New Orleans - and all that jazz Festival: Planning pays if you are going to the annual musical extravaganza. Venues are crowded, parking is difficult and accommodations are booked well in advance.

March 23, 1997|By Dave Ferman | Dave Ferman,FORT WORTH STAR-TELEGRAM

Once upon a time, way back in the mid-'80s, it was so easy.

You went to the New Orleans Jazz & Heritage Festival and simply strolled from tent to tent, soaking up great music along the way.

The New Orleans Fair Grounds Race Course, where the daytime music events have been held since 1972, was crowded, but not packed: It was possible to enter a tent and get a good seat or nab a choice spot in front of an open-air stage before a set by Max Roach or Ali Farka Toure, to stroll from one end of the grounds to the other in mere minutes -- and then, at night, to easily slip into one of the city's fabled nightclubs for more music.

Well, no more.

Make no mistake, I come to praise Jazzfest, not bury it: After 27 years it has become the music festival in the country, perhaps the world: Bob Dylan, the Allman Brothers, Miles Davis, Mahalia Jackson, Stevie Ray Vaughan and Phish have all played it, plus a huge variety of New Orleans musicians both legendary (the Neville Brothers, Dr. John, the Meters, and on and on) and unknown outside the city limits.

Admission to a full day of music at the racetrack is still a ridiculous bargain -- $12 in advance, $16 at the gate -- and the entire event is safe and smoothly run. Sets usually start on time. Sound systems are equal to the task. Food at the numerous booths is delicious and (by music festival standards, anyway) cheap.

There is even a well-stocked, semi-air-conditioned CD store on the grounds, so you can, theoretically, pick up a group's music just minutes after hearing it live.

Add it all up, and in many ways Jazzfest is the best buffet ever for those who want a big, tangy meal of American music.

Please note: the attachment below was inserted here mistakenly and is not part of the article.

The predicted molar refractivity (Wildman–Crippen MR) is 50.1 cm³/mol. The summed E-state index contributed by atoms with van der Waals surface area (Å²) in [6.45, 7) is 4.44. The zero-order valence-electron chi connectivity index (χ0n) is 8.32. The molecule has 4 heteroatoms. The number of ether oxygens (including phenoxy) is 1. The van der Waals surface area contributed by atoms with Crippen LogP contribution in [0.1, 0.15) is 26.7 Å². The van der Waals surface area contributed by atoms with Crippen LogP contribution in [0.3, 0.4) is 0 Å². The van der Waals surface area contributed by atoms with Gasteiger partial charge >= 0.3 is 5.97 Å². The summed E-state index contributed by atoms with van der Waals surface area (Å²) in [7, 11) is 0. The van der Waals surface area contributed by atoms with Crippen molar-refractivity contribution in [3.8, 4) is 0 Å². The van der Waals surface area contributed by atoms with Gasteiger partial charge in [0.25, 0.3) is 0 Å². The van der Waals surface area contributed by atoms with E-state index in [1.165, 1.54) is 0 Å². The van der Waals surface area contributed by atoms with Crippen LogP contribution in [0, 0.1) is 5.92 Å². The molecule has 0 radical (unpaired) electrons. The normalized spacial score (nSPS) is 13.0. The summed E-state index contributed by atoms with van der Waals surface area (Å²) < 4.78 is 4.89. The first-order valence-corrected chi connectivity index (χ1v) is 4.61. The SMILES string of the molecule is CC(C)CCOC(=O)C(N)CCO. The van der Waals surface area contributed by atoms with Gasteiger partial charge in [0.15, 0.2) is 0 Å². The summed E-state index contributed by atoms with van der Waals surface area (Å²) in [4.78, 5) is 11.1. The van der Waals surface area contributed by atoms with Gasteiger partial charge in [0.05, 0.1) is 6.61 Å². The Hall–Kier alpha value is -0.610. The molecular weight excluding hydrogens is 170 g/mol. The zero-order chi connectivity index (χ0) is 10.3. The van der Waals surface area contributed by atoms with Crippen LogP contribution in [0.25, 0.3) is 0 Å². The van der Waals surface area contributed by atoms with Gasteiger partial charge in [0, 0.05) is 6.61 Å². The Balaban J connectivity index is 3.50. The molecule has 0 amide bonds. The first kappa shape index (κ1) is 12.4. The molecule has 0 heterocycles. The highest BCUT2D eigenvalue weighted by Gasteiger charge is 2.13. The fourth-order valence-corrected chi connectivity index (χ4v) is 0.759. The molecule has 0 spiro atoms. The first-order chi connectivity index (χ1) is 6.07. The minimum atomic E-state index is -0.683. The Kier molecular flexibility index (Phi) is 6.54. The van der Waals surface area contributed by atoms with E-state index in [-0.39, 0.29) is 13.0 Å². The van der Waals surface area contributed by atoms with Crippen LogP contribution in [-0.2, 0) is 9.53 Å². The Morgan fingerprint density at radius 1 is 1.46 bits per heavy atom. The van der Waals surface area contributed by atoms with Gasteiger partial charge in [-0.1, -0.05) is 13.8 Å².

But know this, potential or first-time attendees: Jazzfest has, in the past several years, become almost too good and too popular for its own good -- and yours, if you don't know what to expect.

In the past 10 years, attendance has more than doubled, from 228,000 in 1986 to 471,500 last year; in '96, the second and final Saturday, highlighted by a performance by Van Morrison, drew a record 91,000 people to the racetrack.

Choice hotel rooms sell out months in advance, sometimes by January of a given year.

Crowds at the fairgrounds can be dauntingly large, sweaty and slow-moving -- especially at or near a stage where a well-known rock or blues act is playing.

This is not to say you shouldn't go; indeed, anyone who loves American music should attend Jazzfest at least once. But it is to say that enjoying it takes a little more attention to detail and planning than in the past. And that means that these days there are some definite Do's and Don't's.

First, the Don't's:

Don't rent a car. This is a bad idea in New Orleans at any time, but during Jazzfest it's practically suicide. Parking near the festival is impossible to find, and it's not much better in the French Quarter. Plus, cab rides (especially if you're sharing with several other people to and from the festival from the Quarter or a downtown hotel) are infinitely cheaper and less of a hassle.

And if you don't want to go that route, there is a shuttle service that goes from many major hotels and other strategic points to the festival and back for a mere $7. Ask at your hotel.

Don't drink a lot. That is to say, alcohol -- during the day, at the racetrack. Downing multiple brewskis, eating a lot of rich food and wandering in a dense crowd in New Orleans' usually stifling heat is a recipe for feeling like garbage by the afternoon. Mr. Water is your friend -- get to know him!

Now the Do's:

Go, if at all possible, the first weekend, as the locals tend to do. Yes, it will still be crowded, but probably less so. And the music is every bit as good.

"The funny thing about the festival is, it can be really nice the first weekend and really torrid and humid the next," says Dennis Formento, editor of the literary magazine Mesechabe.

Take small bills. Early in the day, perhaps back at the hotel, stock up on $1s and $5s. This will make it easier and faster to pay for a cab ride and food and drink.

What to wear

Stay cool. Wear sensible clothing with lots of pockets -- and most definitely a hat. This is no time to dress to impress; shorts, light-colored shirts (preferably ones you don't mind dripping food on, because you'll probably eat standing up) and comfortable shoes are the rule of the day.

You're going to get hot, perhaps very hot, and you're going to walk around a lot on dirt and grass, and tennis shoes are essential. Applying sunscreen is a fab idea, too, as is soaking a neckerchief in water, wringing it out, and tying it around your neck. On a real scorcher of an afternoon, this can be pure bliss.

Have a plan. Get a map of the racetrack and a schedule of events. It has just become too crowded to wander aimlessly, and getting a lay of the land will up your enjoyment factor by a whole bunch. Plus, if you know where you are, you can easily tell how far it is to food, or water, or whatever tent and act you're seeking.

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